In 42 relatively short poems, Mohamed Kheir’s new book “The Bad Habits of the Past” poses the simple questions of loneliness and the aftermath of love in his own elegant style of prose poetry.
An award-winning author, Kheir, 37, is a multi-talented writer published as a novelist, short story writer and poet since 2002, in addition to his work as a journalist.
With his characteristic self-possession, Kheir discusses with Daily News Egypt his new prose poetry collection, poetry itself, and his experience of existence.
What made you write in this emotional course, seemingly coming out of sadness and depression?
This is how you see it, but these poems are the ones I wrote after my last book of poetry “Gifts of Solitude”; then I felt that a large number of the poems, despite tackling different experiences in my life, they have the shadows of the past in them. I wrote a poem called “The Past” moved by these shadows, and it has a line that says “I’m fed up with the bad habits of the past”. I didn’t choose a subject for the book – these poems were written in sporadic times, and I think that a book of poetry is your objective conclusion of a certain period of time.
Does the emotional experience of a reader decide how he/she will receive the poems?
Of course, receiving a text is an interaction between two experiences; the author’s and the reader’s, and that’s what makes the magic of art/literature; that it has no objective meaning, it can’t leave the same impression on different persons.
When you choose poems for the book, do you consider how the reader will receive them?
There are two factors that control the choosing process: first, I eliminate more than I choose, I eliminate poems that have superfluity in them, and I try to choose poems where I see artistic value in them. Second is objective unity or harmony. The poems have to be, at least to some extent, coherent, a matter that affects the choices of poems and even their order in the book.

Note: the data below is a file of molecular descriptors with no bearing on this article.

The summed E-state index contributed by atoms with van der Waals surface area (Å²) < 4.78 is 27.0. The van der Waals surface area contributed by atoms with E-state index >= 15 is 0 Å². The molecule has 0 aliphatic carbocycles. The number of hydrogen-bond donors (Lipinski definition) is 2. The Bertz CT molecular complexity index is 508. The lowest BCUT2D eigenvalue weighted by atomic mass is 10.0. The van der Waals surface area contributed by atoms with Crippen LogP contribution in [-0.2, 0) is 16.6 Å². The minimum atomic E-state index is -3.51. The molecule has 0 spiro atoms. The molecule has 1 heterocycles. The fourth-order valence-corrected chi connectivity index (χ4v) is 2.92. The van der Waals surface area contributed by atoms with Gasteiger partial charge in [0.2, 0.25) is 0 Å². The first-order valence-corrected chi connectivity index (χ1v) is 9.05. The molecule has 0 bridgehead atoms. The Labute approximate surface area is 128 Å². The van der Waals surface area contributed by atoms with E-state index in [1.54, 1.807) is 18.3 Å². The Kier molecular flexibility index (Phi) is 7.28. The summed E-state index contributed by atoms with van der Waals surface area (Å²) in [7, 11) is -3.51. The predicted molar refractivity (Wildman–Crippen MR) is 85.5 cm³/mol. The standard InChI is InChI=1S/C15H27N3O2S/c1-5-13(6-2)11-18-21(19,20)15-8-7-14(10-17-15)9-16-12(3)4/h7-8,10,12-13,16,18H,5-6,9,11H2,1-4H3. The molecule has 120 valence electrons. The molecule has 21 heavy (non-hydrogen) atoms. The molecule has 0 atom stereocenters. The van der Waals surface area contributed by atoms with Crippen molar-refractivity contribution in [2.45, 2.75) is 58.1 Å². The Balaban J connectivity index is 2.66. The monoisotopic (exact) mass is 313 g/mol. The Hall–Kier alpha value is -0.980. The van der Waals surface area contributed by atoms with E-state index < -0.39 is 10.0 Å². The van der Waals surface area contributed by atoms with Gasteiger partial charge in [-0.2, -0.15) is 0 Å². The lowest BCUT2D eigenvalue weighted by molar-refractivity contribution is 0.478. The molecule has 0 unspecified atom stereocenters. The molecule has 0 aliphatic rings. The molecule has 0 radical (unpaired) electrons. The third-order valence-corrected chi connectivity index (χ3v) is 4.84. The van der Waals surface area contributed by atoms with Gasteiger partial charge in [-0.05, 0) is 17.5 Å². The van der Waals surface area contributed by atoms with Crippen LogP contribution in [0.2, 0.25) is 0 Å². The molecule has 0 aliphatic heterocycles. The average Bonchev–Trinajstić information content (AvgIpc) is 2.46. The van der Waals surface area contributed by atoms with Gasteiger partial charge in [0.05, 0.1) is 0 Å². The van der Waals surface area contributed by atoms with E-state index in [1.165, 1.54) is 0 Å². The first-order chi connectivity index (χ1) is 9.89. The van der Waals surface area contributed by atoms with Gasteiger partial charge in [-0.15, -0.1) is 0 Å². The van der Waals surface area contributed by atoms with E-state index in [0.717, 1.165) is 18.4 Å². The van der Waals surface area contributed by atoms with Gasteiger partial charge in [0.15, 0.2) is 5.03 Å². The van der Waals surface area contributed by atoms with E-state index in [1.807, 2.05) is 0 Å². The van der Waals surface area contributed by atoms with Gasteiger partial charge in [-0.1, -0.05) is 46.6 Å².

I’ve read some mini-poems that looked like joints for the body of the book
That’s right, in “Gifts of Solitude”, you can also find that I used blank pages as breaks. My opinion is that the look of the book makes a difference; in the new book I used short pieces most of the time as breaks between different poems.
The dose of personal experience dominates the two books; do you agree that poetry is a selfish act?
Not selfish, I prefer to say subjective. Poetry is the most subjective of all arts. There are arts that are individualistic and some are collectivist. Writing generally, and in most of its forms, is individualistic, but narration has some collectivist trail that is to talk through other characters and their motivations. Poetry is always the voice of the human, your voice, and how existence glides through you. Existence passes through the poet and takes his/her voice and smell and so the poetry has to represent the poet as it comes out of his own experience of existence. For me, in poetry or other forms of writing, but especially poetry, I don’t intend to write. If the poem doesn’t come to me as inspiration, I will never write it.
But sometimes the poet’s experience of existence doesn’t rhyme with the reader’s. Can we say your poems are for the lonely and depressed, or those who experience similar emotions?
Art is generally an expression of pain, an expression of existential issues, and these issues are sad, because man seeks eternity and continuity and life is mortal, so all the time he expresses this existential dilemma. Of course, those who have social problems and live in solitude will feel the poem more; the thin line that poetry holds is making the selfish individualistic sadness, as you call it, a general feeling.
How do you value the interaction of readers with poets, and where do Egyptians stand regarding reading poetry?
There is a problem with the term “poetry”. The poetry that we are talking about here is prose poetry, or what is closer to prose poetry. This genre of poetry has a limited base of readers, and a lot of those readers write in the same genre of poetry. As for the first book, I can say it was well-read, but it is still early to judge on the readership of the new one, but there are good signs. There are people who liked the poems, and their expression “fascinated” them, while others didn’t comment at all.
For me, there is a moment when you are honest with yourself. I’m honestly keen in everything I do in giving it a valuable meaning. I write what I think is really good and sincere. The way readers receive your work is part of the success, but I think that the success of prose poetry in the Arab world has a special standard for me. Maybe you will hear this for the first time, but for me the standard of success is to constantly find a publisher who publishes for you without asking for money or any of these things. My opinion is that in the context of prose poetry and its readership in the Arab world this is a good standard for success.